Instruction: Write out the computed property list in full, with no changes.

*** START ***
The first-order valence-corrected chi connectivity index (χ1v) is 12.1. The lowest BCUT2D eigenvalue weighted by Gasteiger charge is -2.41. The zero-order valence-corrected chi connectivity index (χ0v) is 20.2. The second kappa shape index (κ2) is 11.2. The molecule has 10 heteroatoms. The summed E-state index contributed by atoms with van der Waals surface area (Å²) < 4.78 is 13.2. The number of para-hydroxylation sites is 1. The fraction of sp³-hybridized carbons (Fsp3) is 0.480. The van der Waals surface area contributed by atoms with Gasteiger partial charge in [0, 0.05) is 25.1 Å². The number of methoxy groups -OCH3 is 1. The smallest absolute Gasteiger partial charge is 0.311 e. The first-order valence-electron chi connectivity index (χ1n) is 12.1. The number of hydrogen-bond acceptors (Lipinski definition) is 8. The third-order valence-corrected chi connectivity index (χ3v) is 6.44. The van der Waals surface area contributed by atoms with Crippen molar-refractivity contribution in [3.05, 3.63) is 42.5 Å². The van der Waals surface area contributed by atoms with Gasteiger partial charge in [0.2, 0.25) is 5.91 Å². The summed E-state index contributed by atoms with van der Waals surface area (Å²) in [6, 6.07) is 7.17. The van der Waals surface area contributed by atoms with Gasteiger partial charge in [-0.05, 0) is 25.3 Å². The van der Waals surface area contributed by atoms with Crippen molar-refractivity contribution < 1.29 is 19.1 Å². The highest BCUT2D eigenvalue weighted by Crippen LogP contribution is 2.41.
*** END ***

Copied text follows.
The first-order valence-corrected chi connectivity index (χ1v) is 12.1. The lowest BCUT2D eigenvalue weighted by Gasteiger charge is -2.41. The zero-order valence-corrected chi connectivity index (χ0v) is 20.2. The second kappa shape index (κ2) is 11.2. The molecule has 10 heteroatoms. The summed E-state index contributed by atoms with van der Waals surface area (Å²) < 4.78 is 13.2. The number of para-hydroxylation sites is 1. The fraction of sp³-hybridized carbons (Fsp3) is 0.480. The van der Waals surface area contributed by atoms with Gasteiger partial charge in [0, 0.05) is 25.1 Å². The number of methoxy groups -OCH3 is 1. The smallest absolute Gasteiger partial charge is 0.311 e. The first-order valence-electron chi connectivity index (χ1n) is 12.1. The number of hydrogen-bond acceptors (Lipinski definition) is 8. The third-order valence-corrected chi connectivity index (χ3v) is 6.44. The van der Waals surface area contributed by atoms with Crippen molar-refractivity contribution in [3.05, 3.63) is 42.5 Å². The van der Waals surface area contributed by atoms with Gasteiger partial charge in [0.2, 0.25) is 5.91 Å². The summed E-state index contributed by atoms with van der Waals surface area (Å²) in [6, 6.07) is 7.17. The van der Waals surface area contributed by atoms with Gasteiger partial charge in [-0.05, 0) is 25.3 Å². The van der Waals surface area contributed by atoms with Crippen molar-refractivity contribution < 1.29 is 19.1 Å². The highest BCUT2D eigenvalue weighted by Crippen LogP contribution is 2.41.